Stealing some of the glitterball limelight from Strictly Come Dancing, Sir Dancealot is out now from Bloomsbury. This nimble-toed young knight has a novel approach to combat – defeating his enemies through the medium of dance!
Written by acclaimed children’s author Timothy Knapman and illustrated by me, this is a hilarious story of sequinned clothes, dragon foes and twinkly toes.
From jiving away trolls to boogying aside bogglesnots and bopping off beasties, there’s not a fearsome foe Sir Dancealot can’t defeat.
But when a fire-breathing dragon arrives at the castle gates demanding a dance-off, everyone is worried.
Could this be one step too far for our hero of the dance floor?
Tim’s rhyming romp was a joy to illustrate. Although drawing a dancing, ice-skating dragon did present some challenges!
*September 2016 Book of the Month*
“This zany idea is perfectly executed through a jolly rhyming text and lively illustrations. Kids will love the idea of Strictly with dragons”
Read It Daddy
“Sir Dancealot” is full of fun and bops along to its own sequin-encrusted rhythm thanks to awesome writing from Timothy and brilliant energetic illustrations from Keith.
Mum To Five
“a much loved recent addition to the kid’s bookshelf”
Blimey, where is the summer going? August is upon us already, but at least that means it’s time for Robin Hood Festival 2015! (3rd-9th August, Sherwood Forest Country Park – where else?) When I was a kid, I wasn’t bothered about Superman or Batman. Nope, Robin Hood was my tight-wearing hero of choice. Here’s a few character sketches I did for my own amusement a little while back. And herein lies a merry tale of the magical powers of Ye Olde Interweb. Read on…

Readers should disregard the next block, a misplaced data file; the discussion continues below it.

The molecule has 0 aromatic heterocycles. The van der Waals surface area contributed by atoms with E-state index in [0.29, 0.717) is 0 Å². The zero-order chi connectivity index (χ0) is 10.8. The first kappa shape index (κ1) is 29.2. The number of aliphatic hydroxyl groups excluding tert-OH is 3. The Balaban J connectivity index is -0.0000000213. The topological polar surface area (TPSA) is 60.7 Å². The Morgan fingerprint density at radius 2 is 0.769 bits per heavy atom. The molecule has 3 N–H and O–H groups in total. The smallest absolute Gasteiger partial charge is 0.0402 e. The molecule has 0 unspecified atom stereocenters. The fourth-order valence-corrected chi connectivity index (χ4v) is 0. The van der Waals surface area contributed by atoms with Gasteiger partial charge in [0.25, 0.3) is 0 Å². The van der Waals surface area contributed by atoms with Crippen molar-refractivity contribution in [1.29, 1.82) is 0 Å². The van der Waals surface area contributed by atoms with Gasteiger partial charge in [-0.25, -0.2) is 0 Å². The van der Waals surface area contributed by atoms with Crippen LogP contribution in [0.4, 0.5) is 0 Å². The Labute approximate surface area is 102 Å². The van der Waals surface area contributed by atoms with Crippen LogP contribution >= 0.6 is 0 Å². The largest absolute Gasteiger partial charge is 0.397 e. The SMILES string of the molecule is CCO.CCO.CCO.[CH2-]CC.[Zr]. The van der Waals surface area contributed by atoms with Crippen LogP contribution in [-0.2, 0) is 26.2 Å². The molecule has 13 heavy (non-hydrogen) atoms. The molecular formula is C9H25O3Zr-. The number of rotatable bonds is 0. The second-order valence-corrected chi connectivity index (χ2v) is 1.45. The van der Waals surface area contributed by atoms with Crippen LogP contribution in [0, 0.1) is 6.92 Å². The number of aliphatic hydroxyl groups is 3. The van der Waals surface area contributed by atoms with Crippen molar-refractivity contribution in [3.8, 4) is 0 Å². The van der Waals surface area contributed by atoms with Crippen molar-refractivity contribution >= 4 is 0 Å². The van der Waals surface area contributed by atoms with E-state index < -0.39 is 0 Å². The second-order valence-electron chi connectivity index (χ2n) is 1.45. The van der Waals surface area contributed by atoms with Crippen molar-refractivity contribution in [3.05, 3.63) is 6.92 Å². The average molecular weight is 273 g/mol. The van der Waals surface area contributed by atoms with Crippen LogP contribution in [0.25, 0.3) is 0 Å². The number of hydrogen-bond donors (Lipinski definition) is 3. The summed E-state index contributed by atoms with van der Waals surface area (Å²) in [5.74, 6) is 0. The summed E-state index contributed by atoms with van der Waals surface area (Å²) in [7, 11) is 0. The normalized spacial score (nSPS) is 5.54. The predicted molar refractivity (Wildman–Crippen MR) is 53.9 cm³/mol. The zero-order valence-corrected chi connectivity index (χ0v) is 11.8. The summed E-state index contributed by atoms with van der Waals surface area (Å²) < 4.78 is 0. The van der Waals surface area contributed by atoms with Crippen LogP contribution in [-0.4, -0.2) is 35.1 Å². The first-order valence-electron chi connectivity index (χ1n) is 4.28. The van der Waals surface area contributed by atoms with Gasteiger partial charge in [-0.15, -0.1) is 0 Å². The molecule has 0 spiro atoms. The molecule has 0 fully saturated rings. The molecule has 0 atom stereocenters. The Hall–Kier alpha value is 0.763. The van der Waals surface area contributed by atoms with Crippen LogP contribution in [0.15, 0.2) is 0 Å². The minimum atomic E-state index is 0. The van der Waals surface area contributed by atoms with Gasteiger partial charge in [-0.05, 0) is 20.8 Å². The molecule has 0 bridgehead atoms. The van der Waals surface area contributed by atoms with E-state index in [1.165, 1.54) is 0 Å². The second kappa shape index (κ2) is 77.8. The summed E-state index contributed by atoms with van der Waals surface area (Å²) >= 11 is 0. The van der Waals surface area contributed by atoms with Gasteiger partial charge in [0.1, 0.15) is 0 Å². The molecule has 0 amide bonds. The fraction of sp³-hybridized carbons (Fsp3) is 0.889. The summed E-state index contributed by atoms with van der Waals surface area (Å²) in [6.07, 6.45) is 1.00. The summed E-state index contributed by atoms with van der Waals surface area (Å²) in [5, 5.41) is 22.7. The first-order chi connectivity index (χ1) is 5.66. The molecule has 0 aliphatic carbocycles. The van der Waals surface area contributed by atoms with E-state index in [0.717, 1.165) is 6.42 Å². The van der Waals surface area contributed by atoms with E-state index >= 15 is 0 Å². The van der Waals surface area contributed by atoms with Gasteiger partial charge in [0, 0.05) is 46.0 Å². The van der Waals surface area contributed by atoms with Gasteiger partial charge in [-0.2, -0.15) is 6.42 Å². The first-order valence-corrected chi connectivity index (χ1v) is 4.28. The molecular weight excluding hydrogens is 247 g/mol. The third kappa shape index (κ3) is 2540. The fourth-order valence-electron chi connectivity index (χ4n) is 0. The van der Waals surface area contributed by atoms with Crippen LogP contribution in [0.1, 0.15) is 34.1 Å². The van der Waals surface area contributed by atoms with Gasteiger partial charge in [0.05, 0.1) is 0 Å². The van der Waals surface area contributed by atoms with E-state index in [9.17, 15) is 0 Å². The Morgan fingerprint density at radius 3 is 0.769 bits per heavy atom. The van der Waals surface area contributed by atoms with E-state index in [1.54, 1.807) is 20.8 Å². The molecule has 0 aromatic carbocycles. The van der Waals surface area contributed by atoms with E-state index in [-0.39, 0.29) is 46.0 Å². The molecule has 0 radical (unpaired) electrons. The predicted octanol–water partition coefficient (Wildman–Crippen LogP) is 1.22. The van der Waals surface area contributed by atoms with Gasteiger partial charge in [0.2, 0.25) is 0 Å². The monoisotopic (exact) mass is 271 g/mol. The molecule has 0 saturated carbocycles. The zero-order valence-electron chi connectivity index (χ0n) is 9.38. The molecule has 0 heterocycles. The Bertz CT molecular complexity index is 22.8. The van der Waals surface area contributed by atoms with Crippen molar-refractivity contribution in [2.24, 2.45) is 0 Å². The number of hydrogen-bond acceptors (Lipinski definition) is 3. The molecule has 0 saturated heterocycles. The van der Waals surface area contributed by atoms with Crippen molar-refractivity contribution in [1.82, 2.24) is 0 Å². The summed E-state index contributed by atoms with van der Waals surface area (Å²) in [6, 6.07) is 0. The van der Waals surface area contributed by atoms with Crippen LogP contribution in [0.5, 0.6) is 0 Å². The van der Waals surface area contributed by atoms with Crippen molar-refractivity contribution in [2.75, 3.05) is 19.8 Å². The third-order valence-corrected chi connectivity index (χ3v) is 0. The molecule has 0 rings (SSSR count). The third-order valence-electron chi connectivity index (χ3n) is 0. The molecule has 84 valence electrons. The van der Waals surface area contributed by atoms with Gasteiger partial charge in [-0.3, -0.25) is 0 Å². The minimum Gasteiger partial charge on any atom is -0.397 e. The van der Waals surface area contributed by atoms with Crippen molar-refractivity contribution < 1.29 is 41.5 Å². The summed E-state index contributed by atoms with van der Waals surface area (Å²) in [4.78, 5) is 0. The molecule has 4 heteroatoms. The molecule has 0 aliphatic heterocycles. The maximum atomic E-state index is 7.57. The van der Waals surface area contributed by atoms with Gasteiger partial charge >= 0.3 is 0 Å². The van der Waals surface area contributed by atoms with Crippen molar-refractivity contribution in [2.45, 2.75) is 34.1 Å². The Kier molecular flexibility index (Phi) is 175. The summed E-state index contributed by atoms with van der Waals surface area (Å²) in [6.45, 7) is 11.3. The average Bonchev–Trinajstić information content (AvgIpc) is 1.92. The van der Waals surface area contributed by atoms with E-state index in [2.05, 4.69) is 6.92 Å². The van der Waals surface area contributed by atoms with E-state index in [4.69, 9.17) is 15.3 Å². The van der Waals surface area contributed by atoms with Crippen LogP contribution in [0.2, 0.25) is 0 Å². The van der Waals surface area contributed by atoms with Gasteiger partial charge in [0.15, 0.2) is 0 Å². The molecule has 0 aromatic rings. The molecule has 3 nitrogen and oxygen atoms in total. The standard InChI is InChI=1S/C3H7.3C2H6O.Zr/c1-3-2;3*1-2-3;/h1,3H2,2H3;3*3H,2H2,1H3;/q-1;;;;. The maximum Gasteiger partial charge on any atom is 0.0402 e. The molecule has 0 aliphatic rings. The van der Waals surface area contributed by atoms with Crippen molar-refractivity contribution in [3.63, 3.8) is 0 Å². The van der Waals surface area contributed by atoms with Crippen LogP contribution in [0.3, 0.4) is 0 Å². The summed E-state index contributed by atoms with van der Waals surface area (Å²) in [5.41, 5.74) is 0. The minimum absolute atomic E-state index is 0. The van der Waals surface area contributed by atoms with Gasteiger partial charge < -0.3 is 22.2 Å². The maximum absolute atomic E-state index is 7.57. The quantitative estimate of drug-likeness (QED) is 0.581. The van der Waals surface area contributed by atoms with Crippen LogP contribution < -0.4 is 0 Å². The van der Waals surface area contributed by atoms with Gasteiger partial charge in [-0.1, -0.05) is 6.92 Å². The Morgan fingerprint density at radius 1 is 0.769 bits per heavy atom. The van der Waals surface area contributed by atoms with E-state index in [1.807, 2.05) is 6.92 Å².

Not long after posting these on my blog, I received an email from a nice lady in Nottingham, asking if she could use the characters on some Robin Hood souvenirs. They’re now available from robinhoodgifts.co.uk and Nottingham Castle no less! I’m delighted that Robin and the gang are having a life outside of my sketchbook. The wonders of the internet eh? And I thought it was just for amusing cat videos and angry teenagers…
The Maloney’s Magical Weatherbox, published by Orion, is a brilliant debut by Irish author Nigel Quinlan.
(The cover art, above, is by the excellent Erwin Madrid.)
It was my great pleasure to provide the interior illustrations. I love working in black and white, and Nigel’s vivid characters and fantastic situations, infused with celtic magic, were wonderful to draw. You can see a few of them below. Click HERE to see the rest of the illustrations from the book.
Neil and Liz Maloney’s dad is a Weatherman – but not the normal kind. He’s the person who makes sure the seasons change every year. This year, though, the Autumn hasn’t arrived and the weather is spiralling out of control. Witchcraft is at work, but can Neil and Liz stop the chaos before it’s literally the end of the world?
To celebrate the 175th anniversary of the Penny Black, I’ve illustrated this commemorative stamp issue for Guernsey Post. The Penny Black was the world’s first adhesive postage stamp, and marked the begining of universal postage; a one price goes anywhere, affordable postal service to all UK addresses.